Conformations of Monosubstituted Cyclohexanes
Unlike cyclohexane, which has two equivalent chair conformers, the two chair conformers of a monosubstituted cyclohexane such as methylcyclohexane are not equivalent. The methyl substituent is in an equatorial position in one conformer and in an axial position in the other (Figure 2.11), because substituents that are equatorial in one chair conformer are axial in the other (Figure 2.8).
Figure 2.11 A substituent is in an equatorial position in one chair conformer and in an axial position in the other. The conformer with the substituent in the equatorial position is more stable.
The chair conformer with the methyl substituent in an equatorial position is the more stable conformer because a substituent has more room and, therefore, fewer steric interactions when it is in an equatorial position. This can be best understood by examining Figure 2.12, which shows that when the methyl group is in an equatorial position, it is anti to the C-3 and C-5 carbons. Therefore, the substituent extends into space, away from the rest of the molecule.
In contrast, when the methyl group is in an axial position, it is gauche to the C-3 and C-5 carbons (Figure 2.13). As a result, there are unfavorable steric interactions between the axial methyl group and both the axial substituent on C-3 and the axial substituent on C-5 (in this case, hydrogens). In other words, the three axial bonds on the same side of the ring are parallel to each other, so any axial substituent will be relatively close to the axial substituents on the other two carbons. Because the interacting substituents are on 1,3-positions relative to each other, these unfavorable steric interactions are called 1,3-diaxial interactions. If you take a few minutes to build models, you will see that a substituent has more room if it is in an quatorial position than if it is in an axial position.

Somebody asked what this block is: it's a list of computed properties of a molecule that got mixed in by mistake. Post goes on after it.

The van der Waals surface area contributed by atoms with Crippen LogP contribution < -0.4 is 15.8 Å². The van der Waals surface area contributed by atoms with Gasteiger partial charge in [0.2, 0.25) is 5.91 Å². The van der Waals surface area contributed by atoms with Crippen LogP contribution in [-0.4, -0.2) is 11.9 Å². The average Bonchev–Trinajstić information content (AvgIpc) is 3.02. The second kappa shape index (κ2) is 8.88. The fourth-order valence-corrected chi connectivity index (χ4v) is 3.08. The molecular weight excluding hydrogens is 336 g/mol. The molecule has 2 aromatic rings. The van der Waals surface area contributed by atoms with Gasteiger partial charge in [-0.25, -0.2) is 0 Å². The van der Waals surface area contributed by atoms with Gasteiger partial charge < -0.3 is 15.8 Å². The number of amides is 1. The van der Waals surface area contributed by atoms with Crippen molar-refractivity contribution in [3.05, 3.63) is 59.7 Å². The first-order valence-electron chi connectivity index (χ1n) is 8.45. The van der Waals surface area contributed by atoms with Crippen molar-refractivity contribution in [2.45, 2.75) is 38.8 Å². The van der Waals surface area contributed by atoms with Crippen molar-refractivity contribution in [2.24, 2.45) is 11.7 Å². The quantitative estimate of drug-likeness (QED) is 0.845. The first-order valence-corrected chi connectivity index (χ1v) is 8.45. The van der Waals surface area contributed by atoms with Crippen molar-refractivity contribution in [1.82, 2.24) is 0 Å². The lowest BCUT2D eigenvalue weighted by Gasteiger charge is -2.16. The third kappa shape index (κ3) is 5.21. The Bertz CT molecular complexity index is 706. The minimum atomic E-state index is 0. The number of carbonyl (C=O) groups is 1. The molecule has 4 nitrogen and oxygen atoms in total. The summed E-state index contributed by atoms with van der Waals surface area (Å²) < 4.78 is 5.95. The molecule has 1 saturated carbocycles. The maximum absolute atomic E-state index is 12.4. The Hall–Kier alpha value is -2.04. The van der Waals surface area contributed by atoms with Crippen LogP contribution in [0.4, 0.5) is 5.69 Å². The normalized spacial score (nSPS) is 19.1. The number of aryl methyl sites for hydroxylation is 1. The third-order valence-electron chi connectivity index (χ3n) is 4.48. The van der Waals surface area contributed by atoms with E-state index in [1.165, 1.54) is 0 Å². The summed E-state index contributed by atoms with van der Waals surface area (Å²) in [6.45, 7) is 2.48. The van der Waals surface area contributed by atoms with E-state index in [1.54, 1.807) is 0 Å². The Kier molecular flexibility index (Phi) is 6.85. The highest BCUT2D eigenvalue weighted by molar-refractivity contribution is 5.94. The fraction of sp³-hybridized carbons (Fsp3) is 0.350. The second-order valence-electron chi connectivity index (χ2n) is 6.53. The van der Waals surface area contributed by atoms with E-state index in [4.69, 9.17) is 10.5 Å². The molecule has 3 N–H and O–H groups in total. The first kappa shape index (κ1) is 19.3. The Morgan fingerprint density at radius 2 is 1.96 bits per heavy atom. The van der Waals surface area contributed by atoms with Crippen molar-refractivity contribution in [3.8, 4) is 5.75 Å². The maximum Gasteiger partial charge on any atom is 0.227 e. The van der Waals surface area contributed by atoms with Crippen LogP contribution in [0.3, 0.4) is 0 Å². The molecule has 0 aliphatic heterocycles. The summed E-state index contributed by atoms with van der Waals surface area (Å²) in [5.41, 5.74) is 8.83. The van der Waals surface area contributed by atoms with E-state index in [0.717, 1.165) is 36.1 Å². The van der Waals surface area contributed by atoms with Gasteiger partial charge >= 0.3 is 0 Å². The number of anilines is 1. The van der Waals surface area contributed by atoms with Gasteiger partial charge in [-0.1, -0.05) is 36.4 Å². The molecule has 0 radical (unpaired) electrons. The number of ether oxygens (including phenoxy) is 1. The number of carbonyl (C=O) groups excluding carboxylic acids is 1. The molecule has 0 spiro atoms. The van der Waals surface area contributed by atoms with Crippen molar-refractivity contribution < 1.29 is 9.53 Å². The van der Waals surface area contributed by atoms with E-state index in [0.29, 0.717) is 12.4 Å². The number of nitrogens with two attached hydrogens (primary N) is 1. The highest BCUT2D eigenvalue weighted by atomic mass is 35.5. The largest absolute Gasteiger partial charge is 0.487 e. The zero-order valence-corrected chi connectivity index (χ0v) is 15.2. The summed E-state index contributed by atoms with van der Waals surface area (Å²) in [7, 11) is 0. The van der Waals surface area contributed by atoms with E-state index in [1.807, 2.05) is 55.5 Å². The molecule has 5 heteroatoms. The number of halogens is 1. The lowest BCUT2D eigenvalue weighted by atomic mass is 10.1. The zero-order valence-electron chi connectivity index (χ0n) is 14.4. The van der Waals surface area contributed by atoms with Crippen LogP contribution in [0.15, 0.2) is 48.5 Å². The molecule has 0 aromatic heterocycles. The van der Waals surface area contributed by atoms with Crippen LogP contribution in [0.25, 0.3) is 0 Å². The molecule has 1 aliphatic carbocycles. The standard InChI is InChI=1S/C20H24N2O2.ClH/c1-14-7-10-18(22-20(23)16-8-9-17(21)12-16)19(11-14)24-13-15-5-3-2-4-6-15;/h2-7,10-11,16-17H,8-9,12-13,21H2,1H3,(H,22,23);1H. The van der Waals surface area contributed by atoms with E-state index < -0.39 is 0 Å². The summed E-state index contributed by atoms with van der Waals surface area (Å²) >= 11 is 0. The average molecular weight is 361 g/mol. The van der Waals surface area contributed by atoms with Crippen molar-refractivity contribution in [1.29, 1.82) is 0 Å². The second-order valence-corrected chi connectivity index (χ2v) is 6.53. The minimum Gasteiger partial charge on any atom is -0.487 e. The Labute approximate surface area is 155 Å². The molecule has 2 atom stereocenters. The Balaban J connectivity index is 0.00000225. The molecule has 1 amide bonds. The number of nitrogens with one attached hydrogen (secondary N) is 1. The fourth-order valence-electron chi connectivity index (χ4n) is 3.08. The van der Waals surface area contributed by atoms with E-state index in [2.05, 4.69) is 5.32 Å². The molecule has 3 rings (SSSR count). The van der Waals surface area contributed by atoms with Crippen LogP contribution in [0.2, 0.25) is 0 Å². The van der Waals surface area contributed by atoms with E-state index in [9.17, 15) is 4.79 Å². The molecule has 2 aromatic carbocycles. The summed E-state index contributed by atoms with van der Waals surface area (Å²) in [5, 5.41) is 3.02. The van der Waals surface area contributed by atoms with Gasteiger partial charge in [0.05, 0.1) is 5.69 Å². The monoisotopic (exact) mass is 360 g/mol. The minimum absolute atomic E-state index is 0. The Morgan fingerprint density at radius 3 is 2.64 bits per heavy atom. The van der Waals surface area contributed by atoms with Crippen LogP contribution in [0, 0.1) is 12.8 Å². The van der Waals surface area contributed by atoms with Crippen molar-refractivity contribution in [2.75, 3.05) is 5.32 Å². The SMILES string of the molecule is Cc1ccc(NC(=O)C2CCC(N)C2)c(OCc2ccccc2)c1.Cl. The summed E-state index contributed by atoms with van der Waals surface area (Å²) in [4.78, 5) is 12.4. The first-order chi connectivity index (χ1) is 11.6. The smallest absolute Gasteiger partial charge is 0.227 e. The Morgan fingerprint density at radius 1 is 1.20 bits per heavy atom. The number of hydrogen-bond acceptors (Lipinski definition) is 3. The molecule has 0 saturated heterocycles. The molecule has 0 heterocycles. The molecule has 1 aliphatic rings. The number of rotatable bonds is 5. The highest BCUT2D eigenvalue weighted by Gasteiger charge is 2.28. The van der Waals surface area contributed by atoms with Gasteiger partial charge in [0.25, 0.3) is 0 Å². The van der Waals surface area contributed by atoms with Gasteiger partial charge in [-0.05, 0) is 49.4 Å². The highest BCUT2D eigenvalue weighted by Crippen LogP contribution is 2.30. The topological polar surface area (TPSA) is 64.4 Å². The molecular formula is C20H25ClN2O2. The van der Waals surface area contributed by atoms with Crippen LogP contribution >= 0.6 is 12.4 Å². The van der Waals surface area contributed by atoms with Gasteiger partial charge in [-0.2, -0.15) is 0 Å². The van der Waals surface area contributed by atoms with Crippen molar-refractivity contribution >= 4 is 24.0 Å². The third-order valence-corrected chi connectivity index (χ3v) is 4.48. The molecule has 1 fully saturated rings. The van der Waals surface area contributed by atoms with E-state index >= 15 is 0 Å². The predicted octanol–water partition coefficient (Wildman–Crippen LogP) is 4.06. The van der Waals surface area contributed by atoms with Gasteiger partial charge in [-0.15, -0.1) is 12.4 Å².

“Build a model of methylcyclohexane, and convert it from one chair conformer to the other.”
Figure 2.12 An equatorial substituent on the C-1 carbon is anti to the C-3 and C-5 carbons.
Figure 2.13 An axial substituent on the C-1 carbon is gauche to the C-3 and C-5 carbons.
The gauche conformer of butane and the axial-substituted conformer of methylcyclohexane are compared in Figure 2.14. Notice that the gauche interaction is the same in both—an interaction between a methyl group and a hydrogen bonded to a carbon gauche to the methyl group. Butane has one such gauche interaction and methylcyclohexane has two.
Figure 2.14 The steric strain of gauche butane is the same as the steric strain between an axial methyl group and one of its axial hydrogens. Butane has one gauche interaction between a methyl group and a hydrogen; methylcyclohexane has two.
In Section 2.10, we saw that the gauche interaction between the methyl groups of butane caused the gauche conformer to be 0.9 kcal mol (3.8 kJ mol) less stable than the anti conformer. Because there are two such gauche interactions in the chair conformer of methylcyclohexane when the methyl group is in an axial position, this chair conformer is 1.8 kcal mol (7.5 kJ mol) less stable than the chair conformer with the
methyl group in the equatorial position. Because of the difference in stability of the two chair conformers, at any one time more monosubstituted cyclohexane molecules will be in the chair conformer with the substituent in the equatorial position than in the chair conformer with the substituent in the axial position. The relative amounts of the two chair conformers depend on the substituent (Table 2.10). The substituent with the greater bulk in the area of the 1,3- diaxial hydrogens will have a greater preference for the equatorial position because it will have stronger 1,3-diaxial interactions. For example, the equilibrium constant (Keq) for the conformers of methylcyclohexane indicates that 95% of methylcyclohexane molecules have the methyl group in the equatorial position at 25 °C:
“The larger the substituent on a cyclohexane ring, the more the equatorialsubstituted conformer will be favored.”
In the case of tert-butylcyclohexane, where the 1,3-diaxial interactions are even more destabilizing because a tert-butyl group is larger than a methyl group, more than 99.9% of the molecules have the tert-butyl group in the equatorial position.